Recent Comments

    Cars Are Mirroring Our Evolving Gayborhood

    autoFirst, there’s the influx of tech money that drives up prices and limits the breadth of people, LGBT or otherwise, who can afford to live here. This conjures up the Volkswagen Tiguan, as it also has a high price—add all-wheel drive to the test car, and you’d be a Sausage Factory dinner away from $40K. As such, only a small fraction of buyers are able to choose a Tiguan.

    The Tiguan’s rich interior is partly how VW justifies charging more, with low-sheen plastics and a clean control interface. Visibility is terrific, and the Tiguan’s seating is roomy and supportive.

    On the other hand, the navigation screen is small, and VW’s refusal to equip its cars with USB ports has gone from curious to annoying. This VW aligns price-wise with base versions of small crossovers from Audi, Mercedes and BMW, and so it has more to justify.

    auto2That’s the dance many of us are doing these days in SF, as we also look to justify the pretty penny it costs to exist here. Even a quick spin in the Tiguan makes it feel impressive, with zippy takeoffs and slop-free handling. And the short Tiguan is very easy to park.

    So just like SF, the Tiguan is bursting with appeal—at a price.

    Then there’s concern that SF’s appeal will be watered down by the influx of non-LGBT folks to the gayborhood. This summer, I noticed the AirBNB effect, where the Castro seemed to have many more straight tourists than in years past, particularly in the increased number of guys who didn’t want to be cruised. It’s not that we’re all staring each other down, but the natural flow of gay energy, which is so rare in our world anyway, seemed to have dissipated a bit.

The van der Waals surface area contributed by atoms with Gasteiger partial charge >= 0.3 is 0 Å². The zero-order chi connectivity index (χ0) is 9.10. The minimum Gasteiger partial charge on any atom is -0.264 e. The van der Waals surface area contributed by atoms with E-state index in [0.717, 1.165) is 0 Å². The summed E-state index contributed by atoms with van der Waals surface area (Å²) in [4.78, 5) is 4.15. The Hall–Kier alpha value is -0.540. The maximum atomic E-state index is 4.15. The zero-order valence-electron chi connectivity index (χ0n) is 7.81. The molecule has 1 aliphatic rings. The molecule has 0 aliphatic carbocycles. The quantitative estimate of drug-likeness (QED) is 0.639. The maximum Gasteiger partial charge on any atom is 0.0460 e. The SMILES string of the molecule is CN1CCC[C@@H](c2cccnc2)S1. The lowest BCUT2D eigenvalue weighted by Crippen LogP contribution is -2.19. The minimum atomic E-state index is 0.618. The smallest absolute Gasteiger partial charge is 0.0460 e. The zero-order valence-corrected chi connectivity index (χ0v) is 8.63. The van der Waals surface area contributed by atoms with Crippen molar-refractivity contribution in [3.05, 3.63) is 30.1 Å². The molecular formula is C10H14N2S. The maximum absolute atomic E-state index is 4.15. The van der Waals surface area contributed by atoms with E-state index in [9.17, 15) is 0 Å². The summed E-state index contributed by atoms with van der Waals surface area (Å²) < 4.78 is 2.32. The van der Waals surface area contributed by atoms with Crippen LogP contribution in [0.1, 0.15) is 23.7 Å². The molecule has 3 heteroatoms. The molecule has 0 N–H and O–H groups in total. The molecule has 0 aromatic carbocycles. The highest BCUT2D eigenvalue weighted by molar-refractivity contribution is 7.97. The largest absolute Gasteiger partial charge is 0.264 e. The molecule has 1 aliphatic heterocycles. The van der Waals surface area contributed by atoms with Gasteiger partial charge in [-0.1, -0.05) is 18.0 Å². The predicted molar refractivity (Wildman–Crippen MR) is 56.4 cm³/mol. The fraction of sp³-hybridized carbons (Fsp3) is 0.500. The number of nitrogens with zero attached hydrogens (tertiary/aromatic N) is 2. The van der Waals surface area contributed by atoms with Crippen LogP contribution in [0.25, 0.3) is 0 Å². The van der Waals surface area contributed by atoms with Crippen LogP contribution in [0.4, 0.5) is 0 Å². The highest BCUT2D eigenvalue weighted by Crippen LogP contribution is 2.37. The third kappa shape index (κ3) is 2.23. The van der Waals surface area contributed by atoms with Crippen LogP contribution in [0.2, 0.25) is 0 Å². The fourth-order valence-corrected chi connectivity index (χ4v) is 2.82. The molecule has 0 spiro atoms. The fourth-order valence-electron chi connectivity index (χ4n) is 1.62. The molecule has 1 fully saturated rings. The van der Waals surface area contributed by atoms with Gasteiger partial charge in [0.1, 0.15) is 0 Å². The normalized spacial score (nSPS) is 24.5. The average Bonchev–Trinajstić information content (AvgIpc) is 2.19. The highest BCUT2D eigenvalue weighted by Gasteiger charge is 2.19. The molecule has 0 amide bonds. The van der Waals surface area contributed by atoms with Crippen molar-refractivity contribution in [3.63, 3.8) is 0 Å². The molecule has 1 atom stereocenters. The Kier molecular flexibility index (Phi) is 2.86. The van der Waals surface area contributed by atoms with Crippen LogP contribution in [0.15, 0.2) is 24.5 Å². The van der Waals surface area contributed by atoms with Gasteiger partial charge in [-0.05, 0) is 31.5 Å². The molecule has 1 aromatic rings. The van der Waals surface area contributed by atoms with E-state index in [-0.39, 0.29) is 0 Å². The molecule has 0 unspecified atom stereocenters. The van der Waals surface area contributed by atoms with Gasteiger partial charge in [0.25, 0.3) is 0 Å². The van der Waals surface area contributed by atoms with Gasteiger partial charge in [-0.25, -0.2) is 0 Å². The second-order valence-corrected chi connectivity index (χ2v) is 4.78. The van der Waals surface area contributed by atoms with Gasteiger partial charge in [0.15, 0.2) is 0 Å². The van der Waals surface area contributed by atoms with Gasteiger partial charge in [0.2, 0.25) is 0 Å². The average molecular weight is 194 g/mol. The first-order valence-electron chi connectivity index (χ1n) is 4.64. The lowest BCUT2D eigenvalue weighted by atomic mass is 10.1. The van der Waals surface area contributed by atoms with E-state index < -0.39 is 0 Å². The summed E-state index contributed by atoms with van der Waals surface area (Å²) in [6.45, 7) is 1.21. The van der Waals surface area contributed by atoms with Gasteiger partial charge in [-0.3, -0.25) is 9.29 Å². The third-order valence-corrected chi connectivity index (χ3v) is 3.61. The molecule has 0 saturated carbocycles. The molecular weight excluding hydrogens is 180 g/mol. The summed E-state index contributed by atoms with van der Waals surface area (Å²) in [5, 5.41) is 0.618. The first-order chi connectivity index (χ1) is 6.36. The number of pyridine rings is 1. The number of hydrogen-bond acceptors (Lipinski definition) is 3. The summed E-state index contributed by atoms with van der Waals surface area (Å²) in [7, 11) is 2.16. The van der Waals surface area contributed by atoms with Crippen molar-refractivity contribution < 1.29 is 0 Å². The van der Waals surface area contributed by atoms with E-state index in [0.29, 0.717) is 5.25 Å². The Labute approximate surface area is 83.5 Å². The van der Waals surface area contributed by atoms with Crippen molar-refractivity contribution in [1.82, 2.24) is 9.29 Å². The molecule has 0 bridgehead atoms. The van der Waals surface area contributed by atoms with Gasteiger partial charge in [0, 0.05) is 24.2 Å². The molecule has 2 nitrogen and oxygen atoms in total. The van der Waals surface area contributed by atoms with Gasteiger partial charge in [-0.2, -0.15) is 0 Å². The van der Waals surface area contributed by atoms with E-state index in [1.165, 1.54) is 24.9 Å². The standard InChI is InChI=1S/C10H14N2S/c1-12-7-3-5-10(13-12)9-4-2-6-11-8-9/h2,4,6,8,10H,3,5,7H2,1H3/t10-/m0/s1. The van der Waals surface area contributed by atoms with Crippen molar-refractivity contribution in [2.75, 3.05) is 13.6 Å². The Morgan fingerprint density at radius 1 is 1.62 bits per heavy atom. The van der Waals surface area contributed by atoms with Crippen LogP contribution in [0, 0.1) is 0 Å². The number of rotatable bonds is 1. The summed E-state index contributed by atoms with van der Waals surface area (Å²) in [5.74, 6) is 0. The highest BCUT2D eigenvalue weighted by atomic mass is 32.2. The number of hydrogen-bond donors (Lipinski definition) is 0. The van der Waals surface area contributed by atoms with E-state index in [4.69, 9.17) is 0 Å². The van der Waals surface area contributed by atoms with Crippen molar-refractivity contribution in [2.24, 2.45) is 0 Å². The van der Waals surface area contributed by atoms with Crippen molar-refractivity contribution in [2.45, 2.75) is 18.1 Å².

That reminded me of the tested 2015 Subaru Legacy. It is Subaru’s most mainstream model, sent in to do battle with Fusions and Accords and Altimas and Sonatas and all the other mid-sized sedans. This is a market Subaru must be in, and the fierce competition there seems to be have shaved off just a tad of that trademark Subaru charm.

    autoThe standard all-wheel drive is reason alone for many to consider a Legacy, and over the road, the car feels nimble and stable. The tested Premium 2.5i’s “warm ivory cloth” interior was impressive to all. But 2015’s styling revisions make it indistinguishable from the others; if you can tell a Legacy from a Sonata at 20 paces at dusk, then I owe you a Coke.

    We hope that this is what the gayborhood won’t turn into, where you have to squint to see the specialness. The Legacy should be on every sedan buyer’s list, just as I’d say SF is still worth the toil and adaptation that is required to be happy here.

    Philip Ruth is a Castro-based automotive photojournalist and consultant at Check out his automotive staging service at